I don’t always put “funny” and “mistake” in the same sentence but let me think for a second! I don’t think this is particularly funny but it was definitely the most telling mistake I made (and I made it several times.) When you’re starting a new venture it’s very easy to want to look everywhere for information, validation, and help. Oftentimes you’ll turn to “experts” or people you’ve looked up to and they’ll come to you with very specific and pointed advice. Well, I made the mistake of perhaps asking too many people, too many times for their thoughts. This inevitably steered me away from following many of my own impulses, especially in the beginning of this journey. I don’t mind laughing at some of these instances now because they all ultimately became learning opportunities but I can say with 100% surety I am far happier with the decisions I’ve made based on my gut instinct rather than what people told me I should do.

You have been blessed with success in a career path that can be challenging. Do you have any words of advice for others who may want to embark on this career path, but seem daunted by the prospect of failure?

I think if you feel the prospect of failure to be daunting I would ask you…”When did you decide you were going to fail?”

I think that if you give too much weight to the possibility that whatever venture you’re pursuing could be a failure then at least a small part of you believes that failure is possible.

I have decided that failure is simply not an option. Does that mean everything always goes perfectly? 1000% no. But, I use every single opportunity when things go in a way I didn’t expect to learn, and shift, and grow. And in that way, nothing is ever a failure so much as an opportunity to pivot and move forward with new knowledge.

So my words of advice would include redefining what “failure” means, and looking at it as a continued opportunity for growth and not a daunting negative that would prevent you from starting something you believe in and enjoy.

Ok super. Let’s now jump to the core focus of our interview. Can you describe to our readers how you are using your platform to make a significant social impact?

Happily! My social media presence is dedicated to helping people human better.

I believe that ‘human’ is not just a noun, but is also a verb. And if it’s a verb, then it’s something we can continue to hone and learn to do better.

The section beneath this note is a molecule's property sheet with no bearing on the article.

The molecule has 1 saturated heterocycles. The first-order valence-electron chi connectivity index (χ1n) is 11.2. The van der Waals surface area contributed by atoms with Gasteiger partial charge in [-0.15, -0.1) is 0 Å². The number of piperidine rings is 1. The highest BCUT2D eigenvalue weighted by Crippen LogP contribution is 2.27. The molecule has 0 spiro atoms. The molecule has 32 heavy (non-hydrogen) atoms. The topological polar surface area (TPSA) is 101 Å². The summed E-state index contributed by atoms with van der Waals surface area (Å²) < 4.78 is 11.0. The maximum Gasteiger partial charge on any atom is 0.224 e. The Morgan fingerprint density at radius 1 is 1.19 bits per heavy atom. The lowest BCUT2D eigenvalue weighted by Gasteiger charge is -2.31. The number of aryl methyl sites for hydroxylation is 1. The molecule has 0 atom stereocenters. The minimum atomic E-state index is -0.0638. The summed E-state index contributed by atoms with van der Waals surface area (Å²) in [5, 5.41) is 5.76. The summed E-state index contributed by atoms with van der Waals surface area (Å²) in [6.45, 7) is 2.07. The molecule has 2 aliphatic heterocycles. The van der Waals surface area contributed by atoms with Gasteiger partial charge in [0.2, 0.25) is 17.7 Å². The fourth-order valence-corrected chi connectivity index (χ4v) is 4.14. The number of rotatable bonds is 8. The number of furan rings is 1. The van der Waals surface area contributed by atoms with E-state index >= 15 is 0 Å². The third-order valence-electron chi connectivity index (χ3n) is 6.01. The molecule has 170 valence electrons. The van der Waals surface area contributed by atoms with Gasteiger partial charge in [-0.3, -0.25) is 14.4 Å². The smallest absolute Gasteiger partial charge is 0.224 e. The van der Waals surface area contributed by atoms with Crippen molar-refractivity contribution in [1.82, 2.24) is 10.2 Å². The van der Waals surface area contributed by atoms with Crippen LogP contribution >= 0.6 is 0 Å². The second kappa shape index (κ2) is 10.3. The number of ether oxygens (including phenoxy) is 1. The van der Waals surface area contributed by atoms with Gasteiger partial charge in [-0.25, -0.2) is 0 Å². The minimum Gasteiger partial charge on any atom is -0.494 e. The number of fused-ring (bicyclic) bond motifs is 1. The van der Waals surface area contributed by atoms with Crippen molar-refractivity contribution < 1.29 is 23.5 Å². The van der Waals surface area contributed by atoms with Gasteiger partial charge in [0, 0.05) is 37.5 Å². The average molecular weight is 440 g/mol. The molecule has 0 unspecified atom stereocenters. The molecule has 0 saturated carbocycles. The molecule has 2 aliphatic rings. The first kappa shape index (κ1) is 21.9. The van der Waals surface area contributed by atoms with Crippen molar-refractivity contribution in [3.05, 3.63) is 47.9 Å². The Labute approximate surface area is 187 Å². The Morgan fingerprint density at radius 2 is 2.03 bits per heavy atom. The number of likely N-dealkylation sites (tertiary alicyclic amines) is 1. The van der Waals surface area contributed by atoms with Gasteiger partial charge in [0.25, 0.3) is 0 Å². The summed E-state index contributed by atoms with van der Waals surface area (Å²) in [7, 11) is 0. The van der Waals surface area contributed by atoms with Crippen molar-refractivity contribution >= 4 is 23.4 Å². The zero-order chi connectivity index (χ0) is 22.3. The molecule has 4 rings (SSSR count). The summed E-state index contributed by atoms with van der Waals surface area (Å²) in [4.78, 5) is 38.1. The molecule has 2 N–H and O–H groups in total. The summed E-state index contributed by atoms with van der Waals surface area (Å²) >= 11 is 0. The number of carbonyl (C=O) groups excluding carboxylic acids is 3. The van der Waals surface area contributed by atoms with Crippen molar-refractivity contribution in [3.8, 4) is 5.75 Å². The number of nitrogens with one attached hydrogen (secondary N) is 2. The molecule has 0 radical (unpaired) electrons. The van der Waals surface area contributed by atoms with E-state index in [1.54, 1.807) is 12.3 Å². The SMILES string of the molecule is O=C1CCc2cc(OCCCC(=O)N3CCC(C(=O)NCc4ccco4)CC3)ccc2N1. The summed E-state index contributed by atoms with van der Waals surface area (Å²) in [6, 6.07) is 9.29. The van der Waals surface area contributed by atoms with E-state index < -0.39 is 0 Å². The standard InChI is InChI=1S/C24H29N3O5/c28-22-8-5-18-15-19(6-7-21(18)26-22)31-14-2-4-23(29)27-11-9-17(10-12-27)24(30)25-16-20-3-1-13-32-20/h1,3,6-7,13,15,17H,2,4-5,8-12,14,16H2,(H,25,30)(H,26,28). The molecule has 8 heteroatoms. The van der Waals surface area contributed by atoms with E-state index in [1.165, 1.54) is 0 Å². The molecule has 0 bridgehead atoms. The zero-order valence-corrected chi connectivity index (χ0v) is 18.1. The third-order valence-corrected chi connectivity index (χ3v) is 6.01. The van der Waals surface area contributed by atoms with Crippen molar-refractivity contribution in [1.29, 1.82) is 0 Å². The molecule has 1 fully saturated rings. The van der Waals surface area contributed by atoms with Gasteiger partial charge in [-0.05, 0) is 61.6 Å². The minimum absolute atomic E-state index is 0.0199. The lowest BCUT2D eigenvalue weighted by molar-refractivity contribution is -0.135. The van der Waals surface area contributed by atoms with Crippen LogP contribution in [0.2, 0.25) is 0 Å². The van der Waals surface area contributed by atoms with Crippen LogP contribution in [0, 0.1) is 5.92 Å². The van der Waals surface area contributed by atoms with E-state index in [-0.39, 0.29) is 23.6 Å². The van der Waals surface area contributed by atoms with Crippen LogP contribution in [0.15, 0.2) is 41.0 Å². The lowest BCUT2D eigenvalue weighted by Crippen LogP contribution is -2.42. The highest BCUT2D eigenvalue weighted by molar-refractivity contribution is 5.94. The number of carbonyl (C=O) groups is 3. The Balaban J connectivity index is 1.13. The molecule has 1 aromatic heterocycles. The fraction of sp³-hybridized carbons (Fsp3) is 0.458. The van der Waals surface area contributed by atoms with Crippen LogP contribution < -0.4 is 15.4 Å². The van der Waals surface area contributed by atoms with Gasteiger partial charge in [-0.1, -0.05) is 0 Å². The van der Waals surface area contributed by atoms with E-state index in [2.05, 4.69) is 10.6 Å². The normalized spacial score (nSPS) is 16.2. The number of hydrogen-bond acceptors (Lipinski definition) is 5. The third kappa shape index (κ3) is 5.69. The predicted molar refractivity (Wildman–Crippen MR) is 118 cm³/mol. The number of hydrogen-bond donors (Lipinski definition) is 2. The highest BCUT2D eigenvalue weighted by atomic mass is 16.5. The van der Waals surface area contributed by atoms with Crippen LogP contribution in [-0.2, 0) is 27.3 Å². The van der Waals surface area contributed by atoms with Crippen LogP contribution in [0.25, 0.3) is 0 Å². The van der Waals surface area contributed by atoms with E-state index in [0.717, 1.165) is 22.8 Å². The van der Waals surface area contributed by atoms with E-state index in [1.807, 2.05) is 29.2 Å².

The way any one individual humans best can only be defined by them, but I do think the commonalities involve authenticity, deservingness, ease, and happiness. And if I can, in any way, be a part of the change that I feel coming then I have to show up.

The change I feel approaching is one where we celebrate authenticity, honesty, and muchness above all else. We’ve been through too much in the last several years and the collective exhaustion we’re all experiencing is at an all-time high. I don’t think anyone has the energy these days to put up a false front or waste time on performing a version of themselves that is built on fear of what others may think and people-pleasing.

I believe we are all entitled to a place where we can practice how we human and experiment with different versions of ourselves so we can show up in a conscious and chosen way. One tool for doing this is social media. So on my platform, I talk a lot about how using social media can not only help answer the question “Who am I?” but also helps people focus on “How DO I?”, which allows them to step into the practice of being their authentic selves in a much more active way.

Can you tell us a story about a particular individual who was impacted by this cause?

I am adamant about maintaining the privacy of my clients, so without giving away too many details, I can share that on more than one occasion I have worked 1:1 with some content creators that most readers would recognize. Often, the reason they come to me is they’ve been showing up for so long — with the pressure of such large followings — they feel they’re now playing a version of themselves that doesn’t feel authentic. Frequently, this comes out of having some initial success with a certain type of content piece only to feel the pressure of recreating it, or having niched down early in their social media life only to feel pigeon-holed and burnt out by it all.

My 1:1 sessions are one hour long and they really end up being a mix of personal branding, authenticity content strategy, storytelling, and therapy. The work is really deep because the things keeping these creators hidden are often versions of self they’ve been performing for such a long time that they’ve become habit, so it’s important to really explore, identify goals, and see what’s keeping them from achieving all that they want.

This process, by the way, looks very similar for my CEO clients. It’s anyone in a position of high-visibility that feels like they’ve lost themselves after having eyes on them for so long.

Was there a tipping point that made you decide to focus on this particular area? Can you share a story about that?

As a Broadway actor, I’m able to inhabit roles written and created by others. As a photographer, my job is to capture the best authentic version of others. As a coach, I have the ability to help people see the roles they have created for the outside world and work toward crafting the personal satisfaction they are craving and deserve It’s hard to BE yourself and SEE yourself at the same time. I’m there to SEE you so you can focus on BEING you.